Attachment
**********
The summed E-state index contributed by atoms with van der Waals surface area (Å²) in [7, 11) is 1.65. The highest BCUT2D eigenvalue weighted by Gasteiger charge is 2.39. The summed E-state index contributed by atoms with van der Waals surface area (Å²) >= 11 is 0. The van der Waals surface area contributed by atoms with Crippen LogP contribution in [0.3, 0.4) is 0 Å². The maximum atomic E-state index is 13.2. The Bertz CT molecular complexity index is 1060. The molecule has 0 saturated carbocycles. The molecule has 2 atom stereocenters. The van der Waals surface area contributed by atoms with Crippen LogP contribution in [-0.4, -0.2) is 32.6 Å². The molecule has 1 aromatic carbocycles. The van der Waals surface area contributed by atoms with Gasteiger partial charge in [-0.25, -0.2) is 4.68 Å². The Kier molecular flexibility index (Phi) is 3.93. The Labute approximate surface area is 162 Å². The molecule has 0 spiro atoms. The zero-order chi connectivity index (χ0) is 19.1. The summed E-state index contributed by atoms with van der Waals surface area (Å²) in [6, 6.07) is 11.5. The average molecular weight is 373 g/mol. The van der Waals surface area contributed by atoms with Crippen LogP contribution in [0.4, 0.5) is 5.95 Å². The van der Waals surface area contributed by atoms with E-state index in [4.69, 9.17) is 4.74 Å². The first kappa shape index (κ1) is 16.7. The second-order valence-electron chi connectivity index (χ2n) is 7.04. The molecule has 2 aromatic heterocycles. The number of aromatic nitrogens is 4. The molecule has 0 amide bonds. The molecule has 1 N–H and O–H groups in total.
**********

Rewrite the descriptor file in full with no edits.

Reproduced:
The summed E-state index contributed by atoms with van der Waals surface area (Å²) in [7, 11) is 1.65. The highest BCUT2D eigenvalue weighted by Gasteiger charge is 2.39. The summed E-state index contributed by atoms with van der Waals surface area (Å²) >= 11 is 0. The van der Waals surface area contributed by atoms with Crippen LogP contribution in [0.3, 0.4) is 0 Å². The maximum atomic E-state index is 13.2. The Bertz CT molecular complexity index is 1060. The molecule has 0 saturated carbocycles. The molecule has 2 atom stereocenters. The van der Waals surface area contributed by atoms with Crippen LogP contribution in [-0.4, -0.2) is 32.6 Å². The molecule has 1 aromatic carbocycles. The van der Waals surface area contributed by atoms with Gasteiger partial charge in [-0.25, -0.2) is 4.68 Å². The Kier molecular flexibility index (Phi) is 3.93. The Labute approximate surface area is 162 Å². The molecule has 0 spiro atoms. The zero-order chi connectivity index (χ0) is 19.1. The summed E-state index contributed by atoms with van der Waals surface area (Å²) in [6, 6.07) is 11.5. The average molecular weight is 373 g/mol. The van der Waals surface area contributed by atoms with Crippen LogP contribution in [0.4, 0.5) is 5.95 Å². The van der Waals surface area contributed by atoms with E-state index in [4.69, 9.17) is 4.74 Å². The first kappa shape index (κ1) is 16.7. The second-order valence-electron chi connectivity index (χ2n) is 7.04. The molecule has 2 aromatic heterocycles. The number of aromatic nitrogens is 4. The molecule has 0 amide bonds. The molecule has 1 N–H and O–H groups in total.